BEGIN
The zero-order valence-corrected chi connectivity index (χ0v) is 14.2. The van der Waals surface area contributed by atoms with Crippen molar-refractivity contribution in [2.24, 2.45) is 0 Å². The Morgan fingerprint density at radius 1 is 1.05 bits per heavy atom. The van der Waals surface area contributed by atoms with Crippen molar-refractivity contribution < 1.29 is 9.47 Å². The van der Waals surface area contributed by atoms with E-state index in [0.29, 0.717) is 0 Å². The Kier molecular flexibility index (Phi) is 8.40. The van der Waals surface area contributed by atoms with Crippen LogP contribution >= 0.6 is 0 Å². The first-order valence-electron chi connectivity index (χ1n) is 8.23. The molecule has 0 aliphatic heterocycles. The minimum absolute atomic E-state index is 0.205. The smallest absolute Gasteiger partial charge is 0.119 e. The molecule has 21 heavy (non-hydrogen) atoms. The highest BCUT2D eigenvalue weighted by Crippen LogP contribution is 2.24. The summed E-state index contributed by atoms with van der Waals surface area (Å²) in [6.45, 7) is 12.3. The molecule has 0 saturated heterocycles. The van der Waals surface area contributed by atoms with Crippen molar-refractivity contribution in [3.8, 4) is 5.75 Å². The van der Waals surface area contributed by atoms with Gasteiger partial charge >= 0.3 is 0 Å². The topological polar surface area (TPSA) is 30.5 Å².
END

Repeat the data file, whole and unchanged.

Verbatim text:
The zero-order valence-corrected chi connectivity index (χ0v) is 14.2. The van der Waals surface area contributed by atoms with Crippen molar-refractivity contribution in [2.24, 2.45) is 0 Å². The Morgan fingerprint density at radius 1 is 1.05 bits per heavy atom. The van der Waals surface area contributed by atoms with Crippen molar-refractivity contribution < 1.29 is 9.47 Å². The van der Waals surface area contributed by atoms with E-state index in [0.29, 0.717) is 0 Å². The Kier molecular flexibility index (Phi) is 8.40. The van der Waals surface area contributed by atoms with Crippen LogP contribution >= 0.6 is 0 Å². The first-order valence-electron chi connectivity index (χ1n) is 8.23. The molecule has 0 aliphatic heterocycles. The minimum absolute atomic E-state index is 0.205. The smallest absolute Gasteiger partial charge is 0.119 e. The molecule has 21 heavy (non-hydrogen) atoms. The highest BCUT2D eigenvalue weighted by Crippen LogP contribution is 2.24. The summed E-state index contributed by atoms with van der Waals surface area (Å²) in [6.45, 7) is 12.3. The molecule has 0 saturated heterocycles. The van der Waals surface area contributed by atoms with Crippen molar-refractivity contribution in [3.8, 4) is 5.75 Å². The van der Waals surface area contributed by atoms with Gasteiger partial charge >= 0.3 is 0 Å². The topological polar surface area (TPSA) is 30.5 Å².